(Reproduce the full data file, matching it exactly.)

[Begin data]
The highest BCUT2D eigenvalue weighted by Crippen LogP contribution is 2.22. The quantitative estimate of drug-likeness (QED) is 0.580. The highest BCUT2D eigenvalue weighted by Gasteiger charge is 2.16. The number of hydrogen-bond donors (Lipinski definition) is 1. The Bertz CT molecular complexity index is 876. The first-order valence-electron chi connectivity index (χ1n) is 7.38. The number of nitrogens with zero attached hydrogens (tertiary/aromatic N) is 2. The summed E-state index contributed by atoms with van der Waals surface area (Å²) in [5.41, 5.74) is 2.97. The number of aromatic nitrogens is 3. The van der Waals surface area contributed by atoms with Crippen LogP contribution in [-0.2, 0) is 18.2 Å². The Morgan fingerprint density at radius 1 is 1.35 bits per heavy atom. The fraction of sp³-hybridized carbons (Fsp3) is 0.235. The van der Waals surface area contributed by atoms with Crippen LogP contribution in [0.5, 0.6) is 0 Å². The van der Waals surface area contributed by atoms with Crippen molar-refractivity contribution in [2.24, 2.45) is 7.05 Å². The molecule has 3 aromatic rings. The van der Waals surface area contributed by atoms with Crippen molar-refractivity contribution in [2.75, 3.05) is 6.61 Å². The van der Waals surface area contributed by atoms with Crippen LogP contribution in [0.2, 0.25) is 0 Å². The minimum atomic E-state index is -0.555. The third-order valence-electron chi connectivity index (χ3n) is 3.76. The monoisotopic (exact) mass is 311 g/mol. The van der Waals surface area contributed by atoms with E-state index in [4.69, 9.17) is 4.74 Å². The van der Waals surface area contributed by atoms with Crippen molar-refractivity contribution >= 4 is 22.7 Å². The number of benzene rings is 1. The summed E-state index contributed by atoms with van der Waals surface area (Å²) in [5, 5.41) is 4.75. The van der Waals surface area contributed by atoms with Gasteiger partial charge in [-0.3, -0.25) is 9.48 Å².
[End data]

The highest BCUT2D eigenvalue weighted by Crippen LogP contribution is 2.22. The quantitative estimate of drug-likeness (QED) is 0.580. The highest BCUT2D eigenvalue weighted by Gasteiger charge is 2.16. The number of hydrogen-bond donors (Lipinski definition) is 1. The Bertz CT molecular complexity index is 876. The first-order valence-electron chi connectivity index (χ1n) is 7.38. The number of nitrogens with zero attached hydrogens (tertiary/aromatic N) is 2. The summed E-state index contributed by atoms with van der Waals surface area (Å²) in [5.41, 5.74) is 2.97. The number of aromatic nitrogens is 3. The van der Waals surface area contributed by atoms with Crippen LogP contribution in [-0.2, 0) is 18.2 Å². The Morgan fingerprint density at radius 1 is 1.35 bits per heavy atom. The fraction of sp³-hybridized carbons (Fsp3) is 0.235. The van der Waals surface area contributed by atoms with Crippen LogP contribution in [0.5, 0.6) is 0 Å². The van der Waals surface area contributed by atoms with Crippen molar-refractivity contribution in [2.24, 2.45) is 7.05 Å². The molecule has 3 aromatic rings. The van der Waals surface area contributed by atoms with Crippen molar-refractivity contribution in [2.75, 3.05) is 6.61 Å². The van der Waals surface area contributed by atoms with Crippen LogP contribution in [0.2, 0.25) is 0 Å². The minimum atomic E-state index is -0.555. The third-order valence-electron chi connectivity index (χ3n) is 3.76. The monoisotopic (exact) mass is 311 g/mol. The van der Waals surface area contributed by atoms with E-state index in [4.69, 9.17) is 4.74 Å². The van der Waals surface area contributed by atoms with Crippen molar-refractivity contribution >= 4 is 22.7 Å². The number of benzene rings is 1. The summed E-state index contributed by atoms with van der Waals surface area (Å²) in [5, 5.41) is 4.75. The van der Waals surface area contributed by atoms with Gasteiger partial charge in [-0.3, -0.25) is 9.48 Å².